Olentangy Valley News

Dogs, special-needs kids jump hurdles together

Agility Ability pairs trained dogs, children for confidence boost, other benefits

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"Weave! Jump! Tunnel!"

Kindergartner Alec Mitchell ran through the cafeteria to keep up with a therapy dog named Maggie, laughing and smiling as he yelled out commands.

His mom, Berni Mitchell of Galena, said this is the Alec she sees at home: confident and outgoing. She said he's been a little shy, however, around classmates at Johnnycake Corners Elementary School.

Mitchell brought her son to a session with therapy dogs trained by Agility Ability on Monday afternoon, March 24, to give him a little confidence boost.

"We thought this would be a good opportunity for him to have something to talk with his classmates about," she said.

Similarly, the Agility Ability program started with a mother looking for a way to help her child.

Berlin Township resident Connie Will said she got the idea for the program after she took her daughter, Avery, to visit a friend who trained dogs in agility. The friend called out to Avery, who has cognitive delays, and asked her to start running along the course to guide the dog.

"I'd never seen that type of pride and confidence and joy come from her before, ever," Will said. "When I saw that, I asked if anyone was doing this with special-needs kids."

Will said she was told there were dog agility programs for disabled adults and seniors, but no one was sure if anyone had tailored the sport to children with special needs. So she co-founded the nonprofit Agility Ability, quickly gathering a team of volunteer handlers in 2011.

She said the sport of agility already was established and just needed a few tweaks before it was ready for children.

"The dogs motivated the kids, and the kids wanted to be around the dogs," she said. "It really was an easy transition."

Will said it soon became clear to her that the program could be an effective tool for a variety of children -- from those on the autism spectrum to those with speech or anxiety issues. She said the program offers a variety of benefits, from confidence and self-esteem to exercise.

"This was something that got them up and running and playing and interactive," she said. "They were socializing with dogs and handlers and other kids."

At the school sessions, three or four students are paired with three or four dogs so neither group gets overwhelmed. Volunteer handlers help the children guide the dogs over and through obstacles such as hurdles, weave poles and tunnels.

Agility Ability co-founder Cindy Warren said the dogs the group takes to schools are "bomb-proof" dogs, meaning they are not upset by rough petting from students or the activity of other dogs.

All of the dogs are certified therapy dogs that also are trained in agility.

"They have to be very in tune with their handlers," Warren said.

Will said parents have told them that even children with motivation issues are excited to connect with their canine companions.

"Some are saying, 'Wake me up in the morning. ... Don't forget, Mommy, I want to go to Agility Ability,' " she said. "That's a great motivation for the parents because a lot of parents, including me, drag (their) child out of bed."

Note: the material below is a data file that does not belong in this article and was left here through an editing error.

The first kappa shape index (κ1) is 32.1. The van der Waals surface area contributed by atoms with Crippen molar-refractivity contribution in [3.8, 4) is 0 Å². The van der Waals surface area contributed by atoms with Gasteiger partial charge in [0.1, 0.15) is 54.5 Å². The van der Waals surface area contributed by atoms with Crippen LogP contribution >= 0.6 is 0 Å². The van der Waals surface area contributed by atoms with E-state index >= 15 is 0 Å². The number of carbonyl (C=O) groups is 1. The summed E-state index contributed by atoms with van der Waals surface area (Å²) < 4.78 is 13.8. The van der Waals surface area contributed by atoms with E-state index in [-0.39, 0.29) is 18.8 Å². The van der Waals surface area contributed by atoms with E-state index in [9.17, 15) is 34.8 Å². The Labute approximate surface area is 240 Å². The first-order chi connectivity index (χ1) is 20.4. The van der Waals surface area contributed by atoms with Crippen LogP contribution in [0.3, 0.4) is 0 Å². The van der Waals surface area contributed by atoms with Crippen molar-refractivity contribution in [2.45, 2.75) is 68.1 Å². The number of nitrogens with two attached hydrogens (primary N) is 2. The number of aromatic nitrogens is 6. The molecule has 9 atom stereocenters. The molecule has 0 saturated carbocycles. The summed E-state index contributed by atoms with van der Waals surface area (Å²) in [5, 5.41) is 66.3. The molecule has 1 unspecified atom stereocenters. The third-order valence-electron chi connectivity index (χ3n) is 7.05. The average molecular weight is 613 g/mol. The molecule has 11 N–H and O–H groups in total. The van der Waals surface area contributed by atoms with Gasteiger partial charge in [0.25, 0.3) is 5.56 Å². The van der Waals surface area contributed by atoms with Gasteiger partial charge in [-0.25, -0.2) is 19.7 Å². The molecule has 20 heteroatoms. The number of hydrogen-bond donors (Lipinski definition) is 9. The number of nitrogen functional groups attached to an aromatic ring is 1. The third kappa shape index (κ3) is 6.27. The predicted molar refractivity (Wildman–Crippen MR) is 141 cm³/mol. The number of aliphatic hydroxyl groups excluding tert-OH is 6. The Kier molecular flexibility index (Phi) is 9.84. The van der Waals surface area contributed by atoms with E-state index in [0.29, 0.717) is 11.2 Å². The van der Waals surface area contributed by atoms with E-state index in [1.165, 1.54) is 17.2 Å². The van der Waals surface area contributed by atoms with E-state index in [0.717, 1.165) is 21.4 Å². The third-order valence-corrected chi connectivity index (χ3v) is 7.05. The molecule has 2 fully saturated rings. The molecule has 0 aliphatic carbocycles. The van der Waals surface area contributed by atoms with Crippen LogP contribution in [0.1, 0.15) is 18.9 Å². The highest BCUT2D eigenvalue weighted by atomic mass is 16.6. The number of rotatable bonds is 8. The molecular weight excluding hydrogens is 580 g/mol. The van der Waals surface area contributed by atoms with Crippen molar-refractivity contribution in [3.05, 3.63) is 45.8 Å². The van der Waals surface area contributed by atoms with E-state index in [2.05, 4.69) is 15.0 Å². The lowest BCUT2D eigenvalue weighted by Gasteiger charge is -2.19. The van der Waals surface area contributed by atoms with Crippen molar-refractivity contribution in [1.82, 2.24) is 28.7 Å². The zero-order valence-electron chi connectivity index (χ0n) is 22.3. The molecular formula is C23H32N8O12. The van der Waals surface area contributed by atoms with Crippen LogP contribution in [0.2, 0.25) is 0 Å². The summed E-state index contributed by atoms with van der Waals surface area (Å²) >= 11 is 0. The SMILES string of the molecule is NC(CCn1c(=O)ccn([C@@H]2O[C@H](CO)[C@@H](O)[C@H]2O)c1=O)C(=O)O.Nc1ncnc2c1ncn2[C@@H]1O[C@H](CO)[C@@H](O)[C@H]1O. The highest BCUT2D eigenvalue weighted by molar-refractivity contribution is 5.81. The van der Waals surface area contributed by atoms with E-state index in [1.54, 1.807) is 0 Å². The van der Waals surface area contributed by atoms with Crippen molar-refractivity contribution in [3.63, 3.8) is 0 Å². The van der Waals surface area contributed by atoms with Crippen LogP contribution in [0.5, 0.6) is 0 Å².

Mitchell said guiding the agility dogs through the obstacle course was a welcome break in the school day for her son.

"It's nice to just have that moment to (reflect) and feel that you've had that success for the day," she said.

Johnnycake Corners teacher Krista Hyme said Monday's session was Agility Ability's second at the school. She said the school has had a therapy-dog program for students struggling with reading for several years.

Hyme said a PTO fundraiser collected enough money for three Agility Ability sessions this school year and three next school year. She said she would not be surprised if interest in the program, and possibly the number of sessions, continues to grow.

"I think it's much like the reading dogs," she said. "It was really small to start with, but then word starts to spread."

Will said she hopes to take the program to other agility-training facilities in central Ohio and have them adopt it and share it with kids. She said her group also is looking for large buildings to rent for holding Agility Ability sessions throughout the region.

Currently, classes and individual sessions are held in the Agility and Rally for Fun!, or ARF, Dog Training Center on Morrison Road in Gahanna. Will said if other facility owners volunteered their space for the program, residents would not have to drive from all over Delaware and Franklin counties to Gahanna in taking their children to a session.

Agility Ability handlers have visited other Olentangy schools as well as Gahanna-Jefferson schools for special sessions, and are in talks to expand to other local districts, including Dublin schools.

Warren said she hopes the program continues to draw in volunteers and supporters so it can grow and reach more children. She said watching children grow in confidence around the dogs makes all the hard work worthwhile.

"It's kind of the magic of dogs," she said. "They can really bring out the best in people."

Parents or educators who want to learn how to get their children involved in the Agility Ability program may visit agilityability.org. Parents who would like to make a donation to support the program at Johnnycake Corners may call the school at 740-657-5650.

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